The President summed this up very succinctly in his Nov. 20 speech when he said, “Let’s be honest—tracking down, rounding up, and deporting millions of people isn’t realistic.”[9] In other words, we just plain don’t have the resources and personnel to do such a thing. So then if our laws require something that we are literally not able to do, shouldn’t we amend them? In theory, yes. But in practice, this doesn’t always happen. There are still laws on the books today that are neither enforced nor are on the agenda to be amended. They don’t necessarily need to be revoked or amended, because they are simply no longer enforced—i.e. don’t tie your giraffe to a phone pole, list other laws here, etc. Government officials don’t see a reason to take action on these stale laws, because they’re not doing any harm. But there has to be direction given to law enforcement personnel (police officers and prosecutors alike) to let them know it is no longer a government priority to enforce X law. So here, what the President did was give consistent direction to the enforcers of our laws how to best do their jobs.


The Plan


So this is what he said:


  • Enforcement personnel on the border will be allotted more resources.
  • High-skilled immigrants who demonstrate a clear benefit to our economy will have an easier time getting here than those with fewer skills to offer.
  • Non-criminal immigrants with American children who have been in the U.S. for more than five years and are paying taxes will receive temporary stay from deportation.[10]


So what does it really mean?


President Obama explained the gist of the plan in one sentence: “If you’re a criminal, you’ll be deported. If you plan to enter the U.S. illegally, your chances of getting caught and sent back just went up.”[11]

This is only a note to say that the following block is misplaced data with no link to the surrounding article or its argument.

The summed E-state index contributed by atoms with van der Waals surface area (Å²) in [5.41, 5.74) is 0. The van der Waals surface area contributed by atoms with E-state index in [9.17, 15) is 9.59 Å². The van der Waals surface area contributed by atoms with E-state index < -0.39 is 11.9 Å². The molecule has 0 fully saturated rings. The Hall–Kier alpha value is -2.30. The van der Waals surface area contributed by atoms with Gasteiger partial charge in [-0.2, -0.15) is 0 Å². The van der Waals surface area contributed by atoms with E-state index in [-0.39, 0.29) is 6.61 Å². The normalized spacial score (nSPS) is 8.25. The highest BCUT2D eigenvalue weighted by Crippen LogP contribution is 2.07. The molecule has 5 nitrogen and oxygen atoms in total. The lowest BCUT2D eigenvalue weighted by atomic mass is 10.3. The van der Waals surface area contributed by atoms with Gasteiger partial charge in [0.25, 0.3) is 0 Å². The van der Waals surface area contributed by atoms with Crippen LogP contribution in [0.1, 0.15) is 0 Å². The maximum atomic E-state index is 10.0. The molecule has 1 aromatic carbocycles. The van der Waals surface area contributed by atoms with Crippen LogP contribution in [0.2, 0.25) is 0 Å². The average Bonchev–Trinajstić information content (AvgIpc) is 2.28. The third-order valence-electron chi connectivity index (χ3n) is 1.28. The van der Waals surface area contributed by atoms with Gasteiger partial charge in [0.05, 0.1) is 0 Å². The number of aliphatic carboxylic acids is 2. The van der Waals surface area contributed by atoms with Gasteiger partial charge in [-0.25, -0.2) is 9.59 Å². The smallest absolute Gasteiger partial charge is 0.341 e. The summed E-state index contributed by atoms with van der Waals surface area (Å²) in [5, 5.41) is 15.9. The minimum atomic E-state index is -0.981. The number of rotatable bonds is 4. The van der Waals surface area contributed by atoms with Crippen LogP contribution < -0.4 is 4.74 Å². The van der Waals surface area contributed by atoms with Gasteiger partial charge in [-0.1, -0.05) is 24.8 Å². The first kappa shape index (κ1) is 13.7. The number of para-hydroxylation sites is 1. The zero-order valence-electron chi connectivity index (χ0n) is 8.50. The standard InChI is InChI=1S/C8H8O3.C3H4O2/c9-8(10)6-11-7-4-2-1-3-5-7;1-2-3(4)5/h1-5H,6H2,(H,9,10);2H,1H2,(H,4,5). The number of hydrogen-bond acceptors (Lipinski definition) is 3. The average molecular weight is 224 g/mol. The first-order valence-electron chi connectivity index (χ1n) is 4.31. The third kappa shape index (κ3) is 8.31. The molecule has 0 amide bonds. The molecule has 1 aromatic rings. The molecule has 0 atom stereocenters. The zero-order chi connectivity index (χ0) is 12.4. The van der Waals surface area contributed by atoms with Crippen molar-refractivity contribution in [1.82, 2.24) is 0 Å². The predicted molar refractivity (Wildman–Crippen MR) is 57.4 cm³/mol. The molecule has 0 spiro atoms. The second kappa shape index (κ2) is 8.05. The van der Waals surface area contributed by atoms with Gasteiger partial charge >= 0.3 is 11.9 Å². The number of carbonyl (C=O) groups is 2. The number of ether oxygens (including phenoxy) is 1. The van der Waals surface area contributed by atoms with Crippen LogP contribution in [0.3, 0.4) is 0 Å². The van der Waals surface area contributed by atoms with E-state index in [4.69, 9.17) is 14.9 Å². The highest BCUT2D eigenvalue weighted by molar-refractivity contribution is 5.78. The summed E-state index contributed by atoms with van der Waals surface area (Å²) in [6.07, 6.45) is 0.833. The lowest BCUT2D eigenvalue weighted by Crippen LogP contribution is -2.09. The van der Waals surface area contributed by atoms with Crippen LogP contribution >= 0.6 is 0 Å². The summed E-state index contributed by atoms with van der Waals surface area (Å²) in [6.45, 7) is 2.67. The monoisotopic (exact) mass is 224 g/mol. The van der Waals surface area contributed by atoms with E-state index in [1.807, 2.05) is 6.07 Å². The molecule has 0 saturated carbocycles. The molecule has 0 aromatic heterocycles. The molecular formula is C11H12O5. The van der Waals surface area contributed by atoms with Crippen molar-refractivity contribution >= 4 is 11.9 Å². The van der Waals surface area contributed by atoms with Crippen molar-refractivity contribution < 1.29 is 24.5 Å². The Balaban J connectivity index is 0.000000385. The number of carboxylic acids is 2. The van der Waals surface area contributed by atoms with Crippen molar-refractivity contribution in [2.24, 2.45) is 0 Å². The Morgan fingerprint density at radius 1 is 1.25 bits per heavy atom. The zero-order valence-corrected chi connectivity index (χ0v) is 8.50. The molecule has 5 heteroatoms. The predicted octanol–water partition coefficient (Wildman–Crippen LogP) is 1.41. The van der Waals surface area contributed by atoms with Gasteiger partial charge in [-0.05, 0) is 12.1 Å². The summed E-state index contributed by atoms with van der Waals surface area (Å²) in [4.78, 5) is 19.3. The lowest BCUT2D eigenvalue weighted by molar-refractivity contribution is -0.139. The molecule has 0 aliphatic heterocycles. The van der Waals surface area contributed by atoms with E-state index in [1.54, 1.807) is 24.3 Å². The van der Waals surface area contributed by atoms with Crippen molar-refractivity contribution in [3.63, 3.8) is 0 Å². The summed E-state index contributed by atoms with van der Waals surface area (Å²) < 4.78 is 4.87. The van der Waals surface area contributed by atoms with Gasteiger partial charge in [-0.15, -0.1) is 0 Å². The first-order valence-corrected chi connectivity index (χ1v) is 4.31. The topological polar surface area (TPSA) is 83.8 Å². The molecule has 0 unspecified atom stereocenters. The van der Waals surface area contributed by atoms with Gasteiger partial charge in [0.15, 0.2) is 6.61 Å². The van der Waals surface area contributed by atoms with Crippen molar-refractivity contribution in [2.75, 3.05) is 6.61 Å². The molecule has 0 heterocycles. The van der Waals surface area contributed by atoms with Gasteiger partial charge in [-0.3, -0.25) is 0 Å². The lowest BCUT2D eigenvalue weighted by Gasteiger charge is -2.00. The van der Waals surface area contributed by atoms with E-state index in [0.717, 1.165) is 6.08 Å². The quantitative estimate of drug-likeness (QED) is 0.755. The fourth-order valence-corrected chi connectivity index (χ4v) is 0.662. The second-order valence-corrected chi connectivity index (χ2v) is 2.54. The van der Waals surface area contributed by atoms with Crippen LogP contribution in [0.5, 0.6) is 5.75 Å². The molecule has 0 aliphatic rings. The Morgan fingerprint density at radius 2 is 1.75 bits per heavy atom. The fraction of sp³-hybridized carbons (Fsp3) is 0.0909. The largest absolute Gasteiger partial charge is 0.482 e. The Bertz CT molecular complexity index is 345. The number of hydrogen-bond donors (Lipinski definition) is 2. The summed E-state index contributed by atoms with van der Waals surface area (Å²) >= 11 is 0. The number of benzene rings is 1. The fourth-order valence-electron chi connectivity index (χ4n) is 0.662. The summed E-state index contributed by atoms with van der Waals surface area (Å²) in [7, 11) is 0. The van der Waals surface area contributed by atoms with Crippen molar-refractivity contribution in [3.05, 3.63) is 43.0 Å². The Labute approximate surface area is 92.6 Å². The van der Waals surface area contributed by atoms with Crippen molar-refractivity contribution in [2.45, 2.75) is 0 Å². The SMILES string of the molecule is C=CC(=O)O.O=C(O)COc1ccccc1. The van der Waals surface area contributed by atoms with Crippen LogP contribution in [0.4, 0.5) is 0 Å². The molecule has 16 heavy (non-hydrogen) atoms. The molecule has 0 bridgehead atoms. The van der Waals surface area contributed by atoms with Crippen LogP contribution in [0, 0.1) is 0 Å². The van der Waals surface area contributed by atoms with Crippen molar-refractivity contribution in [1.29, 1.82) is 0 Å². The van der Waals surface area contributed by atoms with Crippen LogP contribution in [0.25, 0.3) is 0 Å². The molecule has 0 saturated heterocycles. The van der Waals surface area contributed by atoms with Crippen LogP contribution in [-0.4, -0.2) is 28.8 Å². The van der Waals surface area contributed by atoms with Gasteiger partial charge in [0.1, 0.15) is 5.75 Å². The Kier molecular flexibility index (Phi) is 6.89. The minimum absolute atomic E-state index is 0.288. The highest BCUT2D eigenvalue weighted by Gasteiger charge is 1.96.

The Impact


So what’s the message? To law enforcement personnel within the country, it lets them know that they can spend their time and energy on locating criminals, and getting them out of the country. To border enforcement personnel, it lets them know that they’re going to get more money to keep up the hard work. After all, since Obama has taken office, border crossings have been cut by more than half.[12] So with more resources headed their way, illegal crossings will be further stemmed. And with direction given to the internal enforcement personnel, criminals will be deported and the country will be safer.


It is important to recognize that nothing that President Obama announced on November 20 is written in stone. The relief from deportation that he gave to non-criminal immigrants is contingent on their staying out of trouble; expires in three years; does not lead to permanent residency or citizenship; and is revocable at the will of the executive who is elected into office next year. It is truly nothing more than an announcement of the priorities that law enforcement officers are to follow, as recommended by the top law enforcer in the nation.


In a way, calling the President’s announcement “reform” is a misnomer. In no way does it reform our system, but perhaps it will be instrumental in reforming our way of thought. Once criminals are separated from non-criminals, newbies are separated from old-timers, and the skilled workers are separated from the unskilled, it may be easier to quantify the benefits and detriments of our current wave of immigration. Absent legislation, however, the piece-meal approach as effected by executives will be the best bet we have to modifying the system to meet our current needs.




[4] Id.




[8] U.S. Constitution, Art. II, Section I.


[10] Id.

[11] Id.